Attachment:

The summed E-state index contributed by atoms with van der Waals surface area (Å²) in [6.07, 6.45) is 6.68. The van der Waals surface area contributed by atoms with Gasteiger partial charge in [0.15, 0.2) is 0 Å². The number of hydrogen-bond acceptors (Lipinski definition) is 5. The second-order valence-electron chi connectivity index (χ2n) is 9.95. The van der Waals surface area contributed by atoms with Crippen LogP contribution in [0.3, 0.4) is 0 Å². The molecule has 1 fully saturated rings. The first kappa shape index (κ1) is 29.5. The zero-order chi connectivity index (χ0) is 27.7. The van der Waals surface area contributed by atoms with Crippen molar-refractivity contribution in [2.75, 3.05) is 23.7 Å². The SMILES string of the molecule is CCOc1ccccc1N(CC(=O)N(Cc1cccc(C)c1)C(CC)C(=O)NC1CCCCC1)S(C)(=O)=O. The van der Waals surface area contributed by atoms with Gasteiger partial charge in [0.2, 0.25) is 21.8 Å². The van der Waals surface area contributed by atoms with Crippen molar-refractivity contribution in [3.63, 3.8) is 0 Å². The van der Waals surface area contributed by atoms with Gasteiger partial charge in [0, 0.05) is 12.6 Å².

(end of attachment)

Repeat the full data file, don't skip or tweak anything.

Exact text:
The summed E-state index contributed by atoms with van der Waals surface area (Å²) in [6.07, 6.45) is 6.68. The van der Waals surface area contributed by atoms with Gasteiger partial charge in [0.15, 0.2) is 0 Å². The number of hydrogen-bond acceptors (Lipinski definition) is 5. The second-order valence-electron chi connectivity index (χ2n) is 9.95. The van der Waals surface area contributed by atoms with Crippen LogP contribution in [0.3, 0.4) is 0 Å². The molecule has 1 fully saturated rings. The first kappa shape index (κ1) is 29.5. The zero-order chi connectivity index (χ0) is 27.7. The van der Waals surface area contributed by atoms with Crippen molar-refractivity contribution in [2.75, 3.05) is 23.7 Å². The SMILES string of the molecule is CCOc1ccccc1N(CC(=O)N(Cc1cccc(C)c1)C(CC)C(=O)NC1CCCCC1)S(C)(=O)=O. The van der Waals surface area contributed by atoms with Gasteiger partial charge in [0.2, 0.25) is 21.8 Å². The van der Waals surface area contributed by atoms with Crippen molar-refractivity contribution in [3.63, 3.8) is 0 Å². The van der Waals surface area contributed by atoms with Gasteiger partial charge in [0, 0.05) is 12.6 Å².